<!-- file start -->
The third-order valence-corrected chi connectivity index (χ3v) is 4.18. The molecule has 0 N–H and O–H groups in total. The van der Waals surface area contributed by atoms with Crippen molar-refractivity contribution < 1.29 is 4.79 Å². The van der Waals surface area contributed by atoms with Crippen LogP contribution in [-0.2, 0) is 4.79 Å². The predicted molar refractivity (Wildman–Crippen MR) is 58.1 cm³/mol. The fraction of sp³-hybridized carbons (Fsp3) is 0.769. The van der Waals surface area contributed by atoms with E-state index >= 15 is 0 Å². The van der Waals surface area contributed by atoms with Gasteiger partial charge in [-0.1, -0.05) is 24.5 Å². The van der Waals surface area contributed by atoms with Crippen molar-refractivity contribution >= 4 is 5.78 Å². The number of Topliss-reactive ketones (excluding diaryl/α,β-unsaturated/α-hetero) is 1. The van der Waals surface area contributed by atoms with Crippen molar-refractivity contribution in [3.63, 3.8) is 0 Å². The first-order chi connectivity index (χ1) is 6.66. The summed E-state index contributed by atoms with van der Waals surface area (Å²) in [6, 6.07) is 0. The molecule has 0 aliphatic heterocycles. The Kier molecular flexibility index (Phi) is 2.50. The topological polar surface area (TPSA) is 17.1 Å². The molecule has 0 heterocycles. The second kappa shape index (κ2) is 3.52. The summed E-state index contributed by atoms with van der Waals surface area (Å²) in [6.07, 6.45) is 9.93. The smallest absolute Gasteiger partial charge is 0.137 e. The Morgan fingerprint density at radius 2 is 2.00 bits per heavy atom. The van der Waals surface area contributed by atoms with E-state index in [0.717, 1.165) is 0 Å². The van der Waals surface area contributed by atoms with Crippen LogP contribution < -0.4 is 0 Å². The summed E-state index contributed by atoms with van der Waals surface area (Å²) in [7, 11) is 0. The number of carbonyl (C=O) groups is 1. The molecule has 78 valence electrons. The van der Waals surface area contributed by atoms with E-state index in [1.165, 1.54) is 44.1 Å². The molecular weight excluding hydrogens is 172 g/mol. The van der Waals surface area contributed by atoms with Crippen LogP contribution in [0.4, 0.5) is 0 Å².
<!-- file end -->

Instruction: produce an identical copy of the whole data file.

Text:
The third-order valence-corrected chi connectivity index (χ3v) is 4.18. The molecule has 0 N–H and O–H groups in total. The van der Waals surface area contributed by atoms with Crippen molar-refractivity contribution < 1.29 is 4.79 Å². The van der Waals surface area contributed by atoms with Crippen LogP contribution in [-0.2, 0) is 4.79 Å². The predicted molar refractivity (Wildman–Crippen MR) is 58.1 cm³/mol. The fraction of sp³-hybridized carbons (Fsp3) is 0.769. The van der Waals surface area contributed by atoms with E-state index >= 15 is 0 Å². The van der Waals surface area contributed by atoms with Gasteiger partial charge in [-0.1, -0.05) is 24.5 Å². The van der Waals surface area contributed by atoms with Crippen molar-refractivity contribution >= 4 is 5.78 Å². The number of Topliss-reactive ketones (excluding diaryl/α,β-unsaturated/α-hetero) is 1. The van der Waals surface area contributed by atoms with Crippen molar-refractivity contribution in [3.63, 3.8) is 0 Å². The first-order chi connectivity index (χ1) is 6.66. The summed E-state index contributed by atoms with van der Waals surface area (Å²) in [6, 6.07) is 0. The molecule has 0 aliphatic heterocycles. The Kier molecular flexibility index (Phi) is 2.50. The topological polar surface area (TPSA) is 17.1 Å². The molecule has 0 heterocycles. The second kappa shape index (κ2) is 3.52. The summed E-state index contributed by atoms with van der Waals surface area (Å²) in [6.07, 6.45) is 9.93. The smallest absolute Gasteiger partial charge is 0.137 e. The Morgan fingerprint density at radius 2 is 2.00 bits per heavy atom. The van der Waals surface area contributed by atoms with E-state index in [0.717, 1.165) is 0 Å². The van der Waals surface area contributed by atoms with Crippen LogP contribution < -0.4 is 0 Å². The summed E-state index contributed by atoms with van der Waals surface area (Å²) in [7, 11) is 0. The number of carbonyl (C=O) groups is 1. The molecule has 78 valence electrons. The van der Waals surface area contributed by atoms with E-state index in [1.165, 1.54) is 44.1 Å². The molecular weight excluding hydrogens is 172 g/mol. The van der Waals surface area contributed by atoms with Crippen LogP contribution in [0.4, 0.5) is 0 Å².